Michiro Fujisaka

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CONCLUSION The findings suggest that sound-evoked myogenic potentials on the guinea pig sternocleidomastoid muscle (SM) originate from the vestibular end organ and not from the cochlea of the inner ear. OBJECTIVE Studies in animals of the sound evoked vestibular myogenic potentials on the SM should aid in elucidating the pathway of the vestibular-evoked(More)
OBJECTIVE The aim of this study was to elucidate the neural pathway for sound-evoked myogenic potentials (SEMPs) in monkeys with characteristics similar to those of vestibular evoked myogenic potentials in humans. METHODS Six macaque monkeys were examined. The effects of total and selective vestibular nerve section on the SEMPs were evaluated in three(More)
We report a case of mumps deafness with acute vestibular symptoms secondary to both retrolabyrinthine and inner ear dysfunction. To our knowledge, no such case has been reported elsewhere. The patient was a 6-year-old girl in whom mumps deafness was initially diagnosed. Two days after onset of the hearing impairment, severe vertigo developed. Neurotologic(More)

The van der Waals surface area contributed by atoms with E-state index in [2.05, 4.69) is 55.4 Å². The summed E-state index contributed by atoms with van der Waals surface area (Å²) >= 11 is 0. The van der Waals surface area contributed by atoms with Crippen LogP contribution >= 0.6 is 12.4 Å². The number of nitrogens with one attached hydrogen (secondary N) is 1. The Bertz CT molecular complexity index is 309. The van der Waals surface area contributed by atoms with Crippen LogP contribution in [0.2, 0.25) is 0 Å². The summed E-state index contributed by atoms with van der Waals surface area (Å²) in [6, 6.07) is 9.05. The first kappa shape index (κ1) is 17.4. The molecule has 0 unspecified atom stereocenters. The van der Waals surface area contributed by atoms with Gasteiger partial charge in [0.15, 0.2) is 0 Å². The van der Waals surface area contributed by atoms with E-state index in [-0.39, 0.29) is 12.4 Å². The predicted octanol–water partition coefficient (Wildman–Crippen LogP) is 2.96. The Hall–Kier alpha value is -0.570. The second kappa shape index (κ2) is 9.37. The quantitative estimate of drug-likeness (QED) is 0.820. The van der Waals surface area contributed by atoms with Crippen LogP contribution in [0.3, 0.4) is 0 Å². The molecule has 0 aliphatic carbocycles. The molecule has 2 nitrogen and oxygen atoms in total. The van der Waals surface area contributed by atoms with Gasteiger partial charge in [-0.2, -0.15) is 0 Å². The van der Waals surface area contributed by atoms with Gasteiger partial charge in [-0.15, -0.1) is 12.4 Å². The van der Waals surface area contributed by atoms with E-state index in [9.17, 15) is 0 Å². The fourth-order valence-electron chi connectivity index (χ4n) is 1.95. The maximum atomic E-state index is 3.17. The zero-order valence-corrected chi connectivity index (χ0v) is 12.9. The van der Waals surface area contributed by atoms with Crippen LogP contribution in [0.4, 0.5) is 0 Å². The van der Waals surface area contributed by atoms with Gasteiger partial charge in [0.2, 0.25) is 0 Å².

CONCLUSION We recorded sound-evoked myogenic potentials of the sternocleidomastoid (SCM) muscle using awake monkeys. The characteristics of these potentials are similar to those of vestibular evoked myogenic potentials (VEMPs) in humans, suggesting that the sound-evoked myogenic potentials of the SCM muscle in monkeys may be utilized as an animal model of(More)
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